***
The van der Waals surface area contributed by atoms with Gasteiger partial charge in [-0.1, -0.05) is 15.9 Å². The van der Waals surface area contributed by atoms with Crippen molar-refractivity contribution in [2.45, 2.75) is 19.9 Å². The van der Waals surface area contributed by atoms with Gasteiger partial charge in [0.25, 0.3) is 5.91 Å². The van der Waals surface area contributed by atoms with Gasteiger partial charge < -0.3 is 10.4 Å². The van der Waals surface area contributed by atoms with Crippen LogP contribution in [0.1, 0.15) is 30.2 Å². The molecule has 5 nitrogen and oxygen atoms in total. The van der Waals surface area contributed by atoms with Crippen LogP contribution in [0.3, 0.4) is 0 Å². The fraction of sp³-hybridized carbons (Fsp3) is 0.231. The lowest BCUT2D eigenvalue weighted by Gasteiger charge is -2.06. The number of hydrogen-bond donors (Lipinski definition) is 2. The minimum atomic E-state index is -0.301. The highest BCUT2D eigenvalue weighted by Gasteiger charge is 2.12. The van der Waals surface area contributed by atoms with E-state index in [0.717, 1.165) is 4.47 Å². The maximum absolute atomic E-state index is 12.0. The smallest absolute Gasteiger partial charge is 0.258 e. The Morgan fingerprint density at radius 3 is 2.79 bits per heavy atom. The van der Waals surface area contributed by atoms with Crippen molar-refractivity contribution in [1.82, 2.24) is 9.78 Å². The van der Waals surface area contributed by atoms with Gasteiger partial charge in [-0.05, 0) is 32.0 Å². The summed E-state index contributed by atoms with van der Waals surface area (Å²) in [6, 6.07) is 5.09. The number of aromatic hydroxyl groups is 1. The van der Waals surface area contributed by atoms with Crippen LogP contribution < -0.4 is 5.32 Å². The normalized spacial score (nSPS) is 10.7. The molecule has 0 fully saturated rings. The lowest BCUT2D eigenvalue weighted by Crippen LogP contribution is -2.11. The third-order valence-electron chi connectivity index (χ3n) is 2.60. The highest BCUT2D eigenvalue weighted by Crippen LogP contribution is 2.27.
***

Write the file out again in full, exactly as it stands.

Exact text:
The van der Waals surface area contributed by atoms with Gasteiger partial charge in [-0.1, -0.05) is 15.9 Å². The van der Waals surface area contributed by atoms with Crippen molar-refractivity contribution in [2.45, 2.75) is 19.9 Å². The van der Waals surface area contributed by atoms with Gasteiger partial charge in [0.25, 0.3) is 5.91 Å². The van der Waals surface area contributed by atoms with Gasteiger partial charge < -0.3 is 10.4 Å². The van der Waals surface area contributed by atoms with Crippen LogP contribution in [0.1, 0.15) is 30.2 Å². The molecule has 5 nitrogen and oxygen atoms in total. The van der Waals surface area contributed by atoms with Crippen LogP contribution in [0.3, 0.4) is 0 Å². The fraction of sp³-hybridized carbons (Fsp3) is 0.231. The lowest BCUT2D eigenvalue weighted by Gasteiger charge is -2.06. The number of hydrogen-bond donors (Lipinski definition) is 2. The minimum atomic E-state index is -0.301. The highest BCUT2D eigenvalue weighted by Gasteiger charge is 2.12. The van der Waals surface area contributed by atoms with E-state index in [0.717, 1.165) is 4.47 Å². The maximum absolute atomic E-state index is 12.0. The smallest absolute Gasteiger partial charge is 0.258 e. The Morgan fingerprint density at radius 3 is 2.79 bits per heavy atom. The van der Waals surface area contributed by atoms with Crippen molar-refractivity contribution in [1.82, 2.24) is 9.78 Å². The van der Waals surface area contributed by atoms with Gasteiger partial charge in [-0.05, 0) is 32.0 Å². The summed E-state index contributed by atoms with van der Waals surface area (Å²) in [6, 6.07) is 5.09. The number of aromatic hydroxyl groups is 1. The van der Waals surface area contributed by atoms with Crippen LogP contribution < -0.4 is 5.32 Å². The normalized spacial score (nSPS) is 10.7. The molecule has 0 fully saturated rings. The lowest BCUT2D eigenvalue weighted by Crippen LogP contribution is -2.11. The third-order valence-electron chi connectivity index (χ3n) is 2.60. The highest BCUT2D eigenvalue weighted by Crippen LogP contribution is 2.27.